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Roy Hodgson was interviewed by one of the country’s finest sports writers for today’s Observer. The result is a very revealing interview.

After a few interesting asides on literature, Hodgson gives a fairly realistic appraisal of where Fulham are.

I constantly preach the message that all the time we can remain a Premier League club, filling the stadium with 25,000 people, playing the sort of football that those 25,000 people seem to appreciate, I’ve got to say I think that’s success. We got into Europe. People will say ‘Let’s get into Europe every year’. The first thing then will be bigger salaries, asking the chairman to spend even more money, and losing a bit of what we’ve built up in the last two years

Who knows: maybe one or two of these big-hitters we’d brought in for £10-15m, and £50,0000 or £60,000 a week – money we don’t pay – wouldn’t be as dedicated to doing the job on the training field. Maybe it would be a different type of management. Maybe we’d be handing the club over to them. There might be people who have other ideas, who want us to be Chelsea, right up there.

Hodgson says he’d be flattered to be considered as a successor to Fabio Capello.

I don’t know I can say it’s ever been an ambition as such, but it’s always been a crowning glory to be asked to coach your own national team. I’ve coached foreign national teams, and I’ve been invited to coach other national teams abroad, but as an Englishman if anyone ever said ‘We think you’re the right man to lead the national team’ you’ve got to be very pleased with that. I’m really happy that people have seen some qualities in me that make them say I’m a candidate.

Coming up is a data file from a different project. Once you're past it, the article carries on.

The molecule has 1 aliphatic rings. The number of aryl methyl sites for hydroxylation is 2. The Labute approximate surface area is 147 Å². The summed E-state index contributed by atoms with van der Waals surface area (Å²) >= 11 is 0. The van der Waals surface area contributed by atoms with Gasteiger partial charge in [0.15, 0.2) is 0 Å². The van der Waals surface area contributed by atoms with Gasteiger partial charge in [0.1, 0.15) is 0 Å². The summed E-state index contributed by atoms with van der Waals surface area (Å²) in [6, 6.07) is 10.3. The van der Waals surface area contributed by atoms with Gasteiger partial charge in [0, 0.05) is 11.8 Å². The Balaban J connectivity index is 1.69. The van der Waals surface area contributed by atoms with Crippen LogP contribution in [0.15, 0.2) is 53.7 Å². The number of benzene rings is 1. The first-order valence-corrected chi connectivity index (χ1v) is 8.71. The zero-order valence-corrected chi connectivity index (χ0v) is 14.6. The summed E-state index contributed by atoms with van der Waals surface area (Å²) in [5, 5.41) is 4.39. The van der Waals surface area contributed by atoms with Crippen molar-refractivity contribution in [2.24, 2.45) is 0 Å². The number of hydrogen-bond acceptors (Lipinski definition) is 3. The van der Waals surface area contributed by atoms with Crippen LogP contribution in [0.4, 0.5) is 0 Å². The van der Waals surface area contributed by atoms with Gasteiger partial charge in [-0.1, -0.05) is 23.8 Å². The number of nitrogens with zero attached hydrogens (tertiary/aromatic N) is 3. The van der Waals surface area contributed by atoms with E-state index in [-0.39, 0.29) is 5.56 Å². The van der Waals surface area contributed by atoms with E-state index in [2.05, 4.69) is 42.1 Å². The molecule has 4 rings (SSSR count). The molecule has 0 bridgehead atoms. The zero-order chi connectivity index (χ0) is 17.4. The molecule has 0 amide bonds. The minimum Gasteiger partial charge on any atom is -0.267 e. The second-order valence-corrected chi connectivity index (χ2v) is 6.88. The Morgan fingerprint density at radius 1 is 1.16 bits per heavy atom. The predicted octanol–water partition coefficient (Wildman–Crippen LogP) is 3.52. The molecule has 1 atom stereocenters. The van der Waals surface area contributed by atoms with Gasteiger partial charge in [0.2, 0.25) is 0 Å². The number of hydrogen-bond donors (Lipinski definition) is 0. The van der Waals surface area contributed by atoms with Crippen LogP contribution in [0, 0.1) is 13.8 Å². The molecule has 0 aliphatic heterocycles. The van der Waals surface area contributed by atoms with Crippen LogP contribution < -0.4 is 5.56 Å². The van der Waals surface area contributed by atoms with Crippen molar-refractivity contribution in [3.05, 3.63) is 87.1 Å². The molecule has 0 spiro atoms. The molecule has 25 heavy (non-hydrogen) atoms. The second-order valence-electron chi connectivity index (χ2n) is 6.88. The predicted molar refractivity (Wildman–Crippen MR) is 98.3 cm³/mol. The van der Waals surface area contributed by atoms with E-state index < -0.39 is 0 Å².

His methods are simple and yet effective. The transformation since he took over from Lawrie Sanchez and, even later that season, after Fulham won just two of his first 20 games as Hayward points out, is remarkable.

Mostly it’s been the weight of the work we’ve done, the regularity, the consistency, the routine element, and trying very hard to remain on the even keel and not lose sight that what we’re doing is right, irrespective of whether we’re in a little losing spell. I couldn’t deny that the pleasure I’ve had working here would compare with anything I’ve done.

Hodgson’s keen to complete the job he’s started at the Cottage.

Absolutely. There’s no reason not to. The thing would be to make sure they want me to. If I could feel they really want to continue along these lines, and they want me to be the man to do it, I don’t have itchy feet at all.